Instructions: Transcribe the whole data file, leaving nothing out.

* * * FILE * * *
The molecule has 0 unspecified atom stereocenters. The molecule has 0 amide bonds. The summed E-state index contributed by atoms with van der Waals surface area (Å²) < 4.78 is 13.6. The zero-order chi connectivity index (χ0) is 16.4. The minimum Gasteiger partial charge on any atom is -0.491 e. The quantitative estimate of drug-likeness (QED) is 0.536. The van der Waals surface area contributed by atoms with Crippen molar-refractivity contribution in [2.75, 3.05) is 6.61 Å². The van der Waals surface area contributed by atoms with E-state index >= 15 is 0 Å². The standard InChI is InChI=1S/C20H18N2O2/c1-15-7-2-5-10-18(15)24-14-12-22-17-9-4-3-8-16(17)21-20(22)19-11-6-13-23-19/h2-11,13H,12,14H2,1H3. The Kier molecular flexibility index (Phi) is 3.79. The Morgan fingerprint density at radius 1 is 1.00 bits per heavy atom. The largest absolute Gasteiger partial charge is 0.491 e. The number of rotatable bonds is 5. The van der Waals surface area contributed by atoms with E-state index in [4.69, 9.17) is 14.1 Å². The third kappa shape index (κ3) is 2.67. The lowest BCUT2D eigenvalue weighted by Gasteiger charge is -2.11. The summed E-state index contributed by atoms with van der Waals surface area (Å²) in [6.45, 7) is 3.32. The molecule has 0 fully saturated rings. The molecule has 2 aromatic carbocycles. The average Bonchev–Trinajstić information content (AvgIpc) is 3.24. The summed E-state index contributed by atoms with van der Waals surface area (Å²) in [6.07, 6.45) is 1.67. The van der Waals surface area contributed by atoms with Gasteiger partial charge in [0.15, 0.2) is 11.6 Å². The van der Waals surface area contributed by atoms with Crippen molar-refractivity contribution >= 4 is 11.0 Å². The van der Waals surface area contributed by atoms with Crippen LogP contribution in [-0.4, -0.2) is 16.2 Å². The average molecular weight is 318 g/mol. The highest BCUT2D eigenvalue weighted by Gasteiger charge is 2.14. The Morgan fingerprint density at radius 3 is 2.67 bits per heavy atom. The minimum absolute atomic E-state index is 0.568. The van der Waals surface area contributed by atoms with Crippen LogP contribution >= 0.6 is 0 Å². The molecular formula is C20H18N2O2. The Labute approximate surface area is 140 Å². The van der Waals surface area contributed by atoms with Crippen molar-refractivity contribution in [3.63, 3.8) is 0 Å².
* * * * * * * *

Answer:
The molecule has 0 unspecified atom stereocenters. The molecule has 0 amide bonds. The summed E-state index contributed by atoms with van der Waals surface area (Å²) < 4.78 is 13.6. The zero-order chi connectivity index (χ0) is 16.4. The minimum Gasteiger partial charge on any atom is -0.491 e. The quantitative estimate of drug-likeness (QED) is 0.536. The van der Waals surface area contributed by atoms with Crippen molar-refractivity contribution in [2.75, 3.05) is 6.61 Å². The van der Waals surface area contributed by atoms with E-state index >= 15 is 0 Å². The standard InChI is InChI=1S/C20H18N2O2/c1-15-7-2-5-10-18(15)24-14-12-22-17-9-4-3-8-16(17)21-20(22)19-11-6-13-23-19/h2-11,13H,12,14H2,1H3. The Kier molecular flexibility index (Phi) is 3.79. The Morgan fingerprint density at radius 1 is 1.00 bits per heavy atom. The largest absolute Gasteiger partial charge is 0.491 e. The number of rotatable bonds is 5. The van der Waals surface area contributed by atoms with E-state index in [4.69, 9.17) is 14.1 Å². The third kappa shape index (κ3) is 2.67. The lowest BCUT2D eigenvalue weighted by Gasteiger charge is -2.11. The summed E-state index contributed by atoms with van der Waals surface area (Å²) in [6.45, 7) is 3.32. The molecule has 0 fully saturated rings. The molecule has 2 aromatic carbocycles. The average Bonchev–Trinajstić information content (AvgIpc) is 3.24. The summed E-state index contributed by atoms with van der Waals surface area (Å²) in [6.07, 6.45) is 1.67. The van der Waals surface area contributed by atoms with Gasteiger partial charge in [0.15, 0.2) is 11.6 Å². The van der Waals surface area contributed by atoms with Crippen molar-refractivity contribution >= 4 is 11.0 Å². The van der Waals surface area contributed by atoms with Crippen LogP contribution in [-0.4, -0.2) is 16.2 Å². The average molecular weight is 318 g/mol. The highest BCUT2D eigenvalue weighted by Gasteiger charge is 2.14. The Morgan fingerprint density at radius 3 is 2.67 bits per heavy atom. The minimum absolute atomic E-state index is 0.568. The van der Waals surface area contributed by atoms with Crippen LogP contribution >= 0.6 is 0 Å². The molecular formula is C20H18N2O2. The Labute approximate surface area is 140 Å². The van der Waals surface area contributed by atoms with Crippen molar-refractivity contribution in [3.63, 3.8) is 0 Å².